It has been a tough seven weeks for our community – fear of the virus, anxiety over job loss, stress of the unknown. Most significantly, we should never forget about the three Yuba-Sutter community members we lost to COVID-19 — three deaths too many. Our hearts continue to go out to their families.

 This virus has been infecting people around the globe since late 2019. While there is still much about COVID-19 that we do not know, we can certainly make use of the things we have learned to guide our path moving forward. We must consistently look to the science of how the virus spreads and resulting hospitalizations and mortality rates for insight on how best to minimize the risk to the public.

 In the case of COVID-19, we gained significant insights by watching how this virus moved across Asia, Europe, and the United States, and we were able to observe the success or challenges of efforts by countries and communities. With all of this in mind, I support California’s early and swift action. I’m proud that the state acted early and decisively to prevent an onslaught of cases, hospitalizations, and deaths — it could have been a lot worse. 

Now, we are at an especially important moment in deciding what we do next. Based on local and regional data, we are seeing a plateauing of new cases coming in. Our hospital is, thankfully, not overwhelmed with hospitalizations from COVID-19. We are in a more robust position in regards to testing capability, due to soon start an OptumServe testing site on May 4. Our dedicated Bi-county Public Health continues to conduct robust, timely, and comprehensive contact tracing to break the chain of transmission for COVID-19. When OptumServe allows our region to test more, we will identify more cases, but our public health team is ready and able to meet the expected increase in case counts.

 One truth we cannot ignore: without a vaccine, COVID-19 is going to be with us for the foreseeable future.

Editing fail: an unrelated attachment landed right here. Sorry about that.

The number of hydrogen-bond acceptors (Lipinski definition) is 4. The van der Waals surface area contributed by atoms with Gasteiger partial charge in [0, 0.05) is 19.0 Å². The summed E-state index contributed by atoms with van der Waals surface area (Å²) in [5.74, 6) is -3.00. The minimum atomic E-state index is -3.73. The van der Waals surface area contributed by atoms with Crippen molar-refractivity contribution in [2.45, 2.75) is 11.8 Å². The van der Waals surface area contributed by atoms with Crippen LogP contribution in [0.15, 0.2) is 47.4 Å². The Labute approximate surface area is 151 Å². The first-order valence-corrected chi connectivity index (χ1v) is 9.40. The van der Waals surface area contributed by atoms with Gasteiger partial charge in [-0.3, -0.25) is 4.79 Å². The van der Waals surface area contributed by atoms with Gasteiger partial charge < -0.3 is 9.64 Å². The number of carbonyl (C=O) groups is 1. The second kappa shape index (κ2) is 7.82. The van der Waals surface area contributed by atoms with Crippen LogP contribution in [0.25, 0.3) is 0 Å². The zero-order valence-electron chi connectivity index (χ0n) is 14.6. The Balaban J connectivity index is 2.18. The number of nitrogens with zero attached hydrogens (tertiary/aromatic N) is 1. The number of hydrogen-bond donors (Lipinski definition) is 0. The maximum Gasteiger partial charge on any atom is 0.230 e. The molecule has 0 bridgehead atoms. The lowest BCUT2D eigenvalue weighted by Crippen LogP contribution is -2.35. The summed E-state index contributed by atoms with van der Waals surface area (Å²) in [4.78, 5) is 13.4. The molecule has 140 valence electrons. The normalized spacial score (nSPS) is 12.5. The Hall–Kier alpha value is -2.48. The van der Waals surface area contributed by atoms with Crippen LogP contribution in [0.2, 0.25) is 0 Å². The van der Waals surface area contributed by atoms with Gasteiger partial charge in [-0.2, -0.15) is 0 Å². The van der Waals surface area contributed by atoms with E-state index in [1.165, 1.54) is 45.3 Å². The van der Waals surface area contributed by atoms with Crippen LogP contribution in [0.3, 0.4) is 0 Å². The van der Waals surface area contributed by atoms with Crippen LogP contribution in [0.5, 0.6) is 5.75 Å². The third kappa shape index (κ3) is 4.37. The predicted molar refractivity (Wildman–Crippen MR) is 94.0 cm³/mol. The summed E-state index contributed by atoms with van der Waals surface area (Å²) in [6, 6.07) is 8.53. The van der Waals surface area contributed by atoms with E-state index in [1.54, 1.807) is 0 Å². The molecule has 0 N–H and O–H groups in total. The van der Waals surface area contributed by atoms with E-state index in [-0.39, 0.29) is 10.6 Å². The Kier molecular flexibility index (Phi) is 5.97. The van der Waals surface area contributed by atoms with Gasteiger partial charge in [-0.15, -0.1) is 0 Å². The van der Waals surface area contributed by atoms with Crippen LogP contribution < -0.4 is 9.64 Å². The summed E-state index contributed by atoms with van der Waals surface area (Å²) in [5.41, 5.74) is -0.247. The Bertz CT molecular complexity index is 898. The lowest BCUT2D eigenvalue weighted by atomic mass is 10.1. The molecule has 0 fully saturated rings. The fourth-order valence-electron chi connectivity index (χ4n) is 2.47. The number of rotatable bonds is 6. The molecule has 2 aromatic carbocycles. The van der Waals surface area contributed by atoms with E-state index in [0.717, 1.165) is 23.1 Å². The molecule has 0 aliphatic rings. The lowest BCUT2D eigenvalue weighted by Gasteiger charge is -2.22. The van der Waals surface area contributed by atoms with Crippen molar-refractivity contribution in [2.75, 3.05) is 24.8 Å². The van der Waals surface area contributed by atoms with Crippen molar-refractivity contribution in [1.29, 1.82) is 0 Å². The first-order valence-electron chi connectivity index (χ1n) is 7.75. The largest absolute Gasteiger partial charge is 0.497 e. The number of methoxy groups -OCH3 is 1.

As the public health officer for Yuba and Sutter counties, I must consider the totality of health for the community. While work continues to address the risk of COVID-19 infection in our community, I also take into consideration the risks that come from residents having to choose between buying groceries and paying for medications; people who really should be going to the emergency room but are not seeking care for fear of getting exposed to COVID-19; and of course, the mental health ramifications from continued social isolation. I saw these examples first-hand when I worked as medical director of public health in Saipan, following the 2018 Super Typhoon Yutu. I do not want to see that happen here.

 It is important for everyone to understand that some activities still carry too much risk to allow them to ramp up immediately, which is why it is necessary to phase in these things over time.  It would be unwise to allow my previous order to simply expire, as that could lead our community to think we are in a safe enough position to go from zero-to-100. Such an approach would certainly lead to a surge and the possibility of overwhelming our fragile healthcare system.

 In crafting this new order, I went back to the basics of scientific evidence. I utilized the guidance provided by Johns Hopkins which focused on risk stratification -- the classification of low-to-high-risk businesses and organizations based on proximity and duration between staff and customers, and the number of contacts. My goal in utilizing these risk factors was to rid the confusing and false dichotomy of “essential” versus “nonessential.”

 It is not realistic to keep the community closed for months on end; which is why I’m asking for your help.

It is going to take all of us respecting each other’s health and wellbeing to ensure we don’t see a surge. By following Public Health guidance on social distancing of six feet or more, limiting group gatherings, practicing good hand hygiene, and wearing facial coverings when social distancing is not possible, we can limit the exposure to the virus in a way that allows us to resume certain normal activities while maintaining the continued health and safety of each community member.

 I appreciate the work of the Compliance Working Group (comprised of county staff, law enforcement, business owners and other local stakeholders), as well as collaboration of each county board, county executives and county staff, in providing input for this new order.

 In conclusion, I would like to ask all Yuba-Sutter residents to do their part to ensure the totality of health and well-being of our region is maintained.

 (Dr. Phuong Luu is the Bi-County Health officer for Yuba and Sutter counties.)

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